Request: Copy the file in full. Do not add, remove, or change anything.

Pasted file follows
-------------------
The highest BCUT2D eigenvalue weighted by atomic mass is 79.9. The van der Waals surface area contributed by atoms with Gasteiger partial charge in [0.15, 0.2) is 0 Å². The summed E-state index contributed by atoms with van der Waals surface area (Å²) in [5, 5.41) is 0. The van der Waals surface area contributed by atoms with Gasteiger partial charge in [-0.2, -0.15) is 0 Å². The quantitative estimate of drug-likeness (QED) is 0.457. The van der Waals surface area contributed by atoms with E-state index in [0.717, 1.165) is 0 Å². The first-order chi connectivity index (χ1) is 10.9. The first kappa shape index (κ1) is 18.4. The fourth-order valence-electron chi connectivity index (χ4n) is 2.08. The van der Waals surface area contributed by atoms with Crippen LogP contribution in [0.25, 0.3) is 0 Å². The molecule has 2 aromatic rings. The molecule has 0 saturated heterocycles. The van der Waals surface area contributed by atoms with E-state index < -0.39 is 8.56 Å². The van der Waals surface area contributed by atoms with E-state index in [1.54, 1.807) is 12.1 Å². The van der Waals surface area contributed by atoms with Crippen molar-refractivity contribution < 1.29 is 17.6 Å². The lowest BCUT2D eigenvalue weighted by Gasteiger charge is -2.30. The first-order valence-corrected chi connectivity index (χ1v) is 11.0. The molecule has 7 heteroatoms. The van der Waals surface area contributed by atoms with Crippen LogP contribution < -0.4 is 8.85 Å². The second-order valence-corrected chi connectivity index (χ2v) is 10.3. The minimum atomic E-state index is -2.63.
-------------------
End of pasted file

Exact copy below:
The highest BCUT2D eigenvalue weighted by atomic mass is 79.9. The van der Waals surface area contributed by atoms with Gasteiger partial charge in [0.15, 0.2) is 0 Å². The summed E-state index contributed by atoms with van der Waals surface area (Å²) in [5, 5.41) is 0. The van der Waals surface area contributed by atoms with Gasteiger partial charge in [-0.2, -0.15) is 0 Å². The quantitative estimate of drug-likeness (QED) is 0.457. The van der Waals surface area contributed by atoms with E-state index in [0.717, 1.165) is 0 Å². The first-order chi connectivity index (χ1) is 10.9. The first kappa shape index (κ1) is 18.4. The fourth-order valence-electron chi connectivity index (χ4n) is 2.08. The van der Waals surface area contributed by atoms with Crippen LogP contribution in [0.25, 0.3) is 0 Å². The molecule has 2 aromatic rings. The molecule has 0 saturated heterocycles. The van der Waals surface area contributed by atoms with E-state index < -0.39 is 8.56 Å². The van der Waals surface area contributed by atoms with E-state index in [1.54, 1.807) is 12.1 Å². The van der Waals surface area contributed by atoms with Crippen molar-refractivity contribution < 1.29 is 17.6 Å². The lowest BCUT2D eigenvalue weighted by Gasteiger charge is -2.30. The first-order valence-corrected chi connectivity index (χ1v) is 11.0. The molecule has 7 heteroatoms. The van der Waals surface area contributed by atoms with Crippen LogP contribution < -0.4 is 8.85 Å². The second-order valence-corrected chi connectivity index (χ2v) is 10.3. The minimum atomic E-state index is -2.63.